Deutsche Bank, the largest German bank and one of the largest in Europe, is being a new victim this Friday of the nervousness of the markets with the banking sector. The group has fallen 8.53% on the stock market in a session in which it has fallen more than 14%, a fact that has once again dragged European entities into widespread falls. Deutsche’s stock market crash comes a week after the Credit Suisse crash and 15 days after the collapse of the US mid-market banking system.

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The price of the main banks of the Old Continent registered sharp falls again this Friday, which suggests that the recent interventions by the financial authorities have not calmed the nerves of investors, after the large central banks have continued to raise prices. interest rates despite the turmoil.

The reasons that have led Deutsche Bank to suffer this day of stock market turbulence are not clear, since the situation around the first German entity is now calmer than during the crisis that it experienced five years ago. Despite this, the cost of guarantee insurance against non-payment, known as CDS and an indicator of market confidence in the entity, have registered a strong increase during the day this Friday. Although, its levels have not approached those that Credit Suisse had before the intervention of the authorities.

Markets across Europe are dyed red by the concern now centered around the German entity. The Ibex 35, in Spain, drops more than 2.1% and sees the 9,000 points move away again. The fall is especially carried out by the banks. Bankinter lost more than 5%, while BBVA, Sabadell and Unicaja lost more than 4%. Santander and CaixaBank were around 3%. The falls have moderated throughout the session as Deutsche Bank’s decline became less pronounced.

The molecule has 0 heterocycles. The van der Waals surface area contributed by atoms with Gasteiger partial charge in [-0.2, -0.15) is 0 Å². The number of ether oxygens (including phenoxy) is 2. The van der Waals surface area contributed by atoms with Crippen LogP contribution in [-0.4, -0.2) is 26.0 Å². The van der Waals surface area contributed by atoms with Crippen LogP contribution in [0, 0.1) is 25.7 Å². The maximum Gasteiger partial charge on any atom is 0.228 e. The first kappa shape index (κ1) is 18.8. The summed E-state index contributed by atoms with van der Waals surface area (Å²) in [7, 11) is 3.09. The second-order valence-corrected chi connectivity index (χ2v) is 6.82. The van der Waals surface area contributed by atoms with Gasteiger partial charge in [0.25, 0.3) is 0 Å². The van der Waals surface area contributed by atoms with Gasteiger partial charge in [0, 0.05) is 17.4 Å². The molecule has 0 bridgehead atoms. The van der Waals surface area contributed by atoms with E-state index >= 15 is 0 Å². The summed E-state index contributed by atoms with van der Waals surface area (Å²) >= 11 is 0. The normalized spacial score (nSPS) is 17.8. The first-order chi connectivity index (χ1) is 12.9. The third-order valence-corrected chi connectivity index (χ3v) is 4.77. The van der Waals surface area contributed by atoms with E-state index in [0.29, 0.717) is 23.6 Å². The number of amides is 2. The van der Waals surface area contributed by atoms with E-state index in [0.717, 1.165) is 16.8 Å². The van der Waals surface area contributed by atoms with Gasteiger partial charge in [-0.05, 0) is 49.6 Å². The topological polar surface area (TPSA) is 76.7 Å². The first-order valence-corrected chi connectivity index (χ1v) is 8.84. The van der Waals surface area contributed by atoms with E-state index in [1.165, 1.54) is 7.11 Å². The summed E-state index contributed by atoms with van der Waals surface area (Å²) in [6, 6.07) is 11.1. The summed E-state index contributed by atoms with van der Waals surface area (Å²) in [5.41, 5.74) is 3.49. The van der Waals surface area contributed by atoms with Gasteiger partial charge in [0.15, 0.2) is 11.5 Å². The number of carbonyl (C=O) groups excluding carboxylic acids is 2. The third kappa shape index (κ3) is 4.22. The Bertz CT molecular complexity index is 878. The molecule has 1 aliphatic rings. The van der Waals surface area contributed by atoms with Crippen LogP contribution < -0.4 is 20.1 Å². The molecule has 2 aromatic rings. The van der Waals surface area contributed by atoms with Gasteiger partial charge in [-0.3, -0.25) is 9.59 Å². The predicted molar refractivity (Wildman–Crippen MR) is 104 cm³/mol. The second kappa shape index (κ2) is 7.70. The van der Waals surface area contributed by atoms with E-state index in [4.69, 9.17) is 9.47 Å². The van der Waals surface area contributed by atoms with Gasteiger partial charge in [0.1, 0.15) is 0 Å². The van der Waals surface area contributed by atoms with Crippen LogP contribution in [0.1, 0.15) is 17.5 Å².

Commerzbank, Deutsche Bank’s main competitor, dropped around 8% in a session in which all European banks turned red again due to investor nervousness. The European banking index, the Eurostoxx Banks, fell more than 5.5% in the middle of the session. The largest bank on the continent, BNP Paribas, falls more than 6.8%; Credit Agricole 3%; Société Générale, 6.8%; or Unicredit, 5.2%.

Deutsche Bank suffered turbulence in recent years due to various internal problems, but the current situation is far from what it was then. This Friday it announced that it will repurchase some debt bonds, a decision that usually tries to calm the market but that so far has not translated into better performance on the stock market. “It is a clear case that the market sells first and asks questions later,” says an analyst quoted by the Bloomberg agency who does not see a clear justification for the fall of Deutsche Bank. “There remains huge concern that the banking crisis could turn into a more risk averse event in the markets,” he notes. Citigroup analysts argue that this is an “irrational” market reaction.

The German Chancellor, Olaf Scholz, stated this Friday from Brussels that Deutsche Bank is a “profitable” entity so there is “no reason” to be concerned, despite the collapse of about 15% of its shares on the stock market.

“Deutsche Bank has modernized its business model. It is a profitable bank”, assured Scholz when asked at a press conference at the end of the European Council about the possibilities of contagion after the bailouts of Silicon Valley Bank and Credit Suisse.

“There is no reason to be concerned,” he concluded, when asked if he feared the German bank would become the next Credit Suisse and if the German government was prepared to help.


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